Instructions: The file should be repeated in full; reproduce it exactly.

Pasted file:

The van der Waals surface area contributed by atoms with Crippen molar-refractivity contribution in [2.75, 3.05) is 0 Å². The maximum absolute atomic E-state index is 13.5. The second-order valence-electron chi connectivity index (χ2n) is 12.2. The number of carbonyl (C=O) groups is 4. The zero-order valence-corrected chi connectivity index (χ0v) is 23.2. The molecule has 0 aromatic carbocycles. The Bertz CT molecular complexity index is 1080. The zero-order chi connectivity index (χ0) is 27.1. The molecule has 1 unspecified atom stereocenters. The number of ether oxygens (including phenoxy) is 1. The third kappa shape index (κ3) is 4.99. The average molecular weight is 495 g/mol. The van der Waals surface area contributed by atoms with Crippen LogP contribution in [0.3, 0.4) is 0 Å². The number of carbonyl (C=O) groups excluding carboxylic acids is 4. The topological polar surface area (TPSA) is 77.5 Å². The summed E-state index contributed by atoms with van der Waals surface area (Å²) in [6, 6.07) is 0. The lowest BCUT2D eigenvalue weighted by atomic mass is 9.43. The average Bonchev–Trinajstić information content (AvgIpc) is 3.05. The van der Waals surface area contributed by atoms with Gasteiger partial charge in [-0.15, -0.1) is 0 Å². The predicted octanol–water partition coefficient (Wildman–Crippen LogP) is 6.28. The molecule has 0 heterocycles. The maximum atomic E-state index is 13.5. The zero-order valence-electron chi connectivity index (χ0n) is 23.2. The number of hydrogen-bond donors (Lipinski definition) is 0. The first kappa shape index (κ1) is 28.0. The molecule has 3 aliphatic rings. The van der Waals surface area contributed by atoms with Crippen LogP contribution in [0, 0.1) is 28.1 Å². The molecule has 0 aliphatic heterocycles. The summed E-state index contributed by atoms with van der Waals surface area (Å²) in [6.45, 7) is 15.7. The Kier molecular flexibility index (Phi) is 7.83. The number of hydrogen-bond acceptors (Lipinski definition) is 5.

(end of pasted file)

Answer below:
The van der Waals surface area contributed by atoms with Crippen molar-refractivity contribution in [2.75, 3.05) is 0 Å². The maximum absolute atomic E-state index is 13.5. The second-order valence-electron chi connectivity index (χ2n) is 12.2. The number of carbonyl (C=O) groups is 4. The zero-order valence-corrected chi connectivity index (χ0v) is 23.2. The molecule has 0 aromatic carbocycles. The Bertz CT molecular complexity index is 1080. The zero-order chi connectivity index (χ0) is 27.1. The molecule has 1 unspecified atom stereocenters. The number of ether oxygens (including phenoxy) is 1. The third kappa shape index (κ3) is 4.99. The average molecular weight is 495 g/mol. The van der Waals surface area contributed by atoms with Crippen LogP contribution in [0.3, 0.4) is 0 Å². The number of carbonyl (C=O) groups excluding carboxylic acids is 4. The topological polar surface area (TPSA) is 77.5 Å². The summed E-state index contributed by atoms with van der Waals surface area (Å²) in [6, 6.07) is 0. The lowest BCUT2D eigenvalue weighted by atomic mass is 9.43. The average Bonchev–Trinajstić information content (AvgIpc) is 3.05. The van der Waals surface area contributed by atoms with Gasteiger partial charge in [-0.15, -0.1) is 0 Å². The predicted octanol–water partition coefficient (Wildman–Crippen LogP) is 6.28. The molecule has 0 heterocycles. The maximum atomic E-state index is 13.5. The zero-order valence-electron chi connectivity index (χ0n) is 23.2. The number of hydrogen-bond donors (Lipinski definition) is 0. The first kappa shape index (κ1) is 28.0. The molecule has 3 aliphatic rings. The van der Waals surface area contributed by atoms with Crippen LogP contribution in [0, 0.1) is 28.1 Å². The molecule has 0 aliphatic heterocycles. The summed E-state index contributed by atoms with van der Waals surface area (Å²) in [6.45, 7) is 15.7. The Kier molecular flexibility index (Phi) is 7.83. The number of hydrogen-bond acceptors (Lipinski definition) is 5.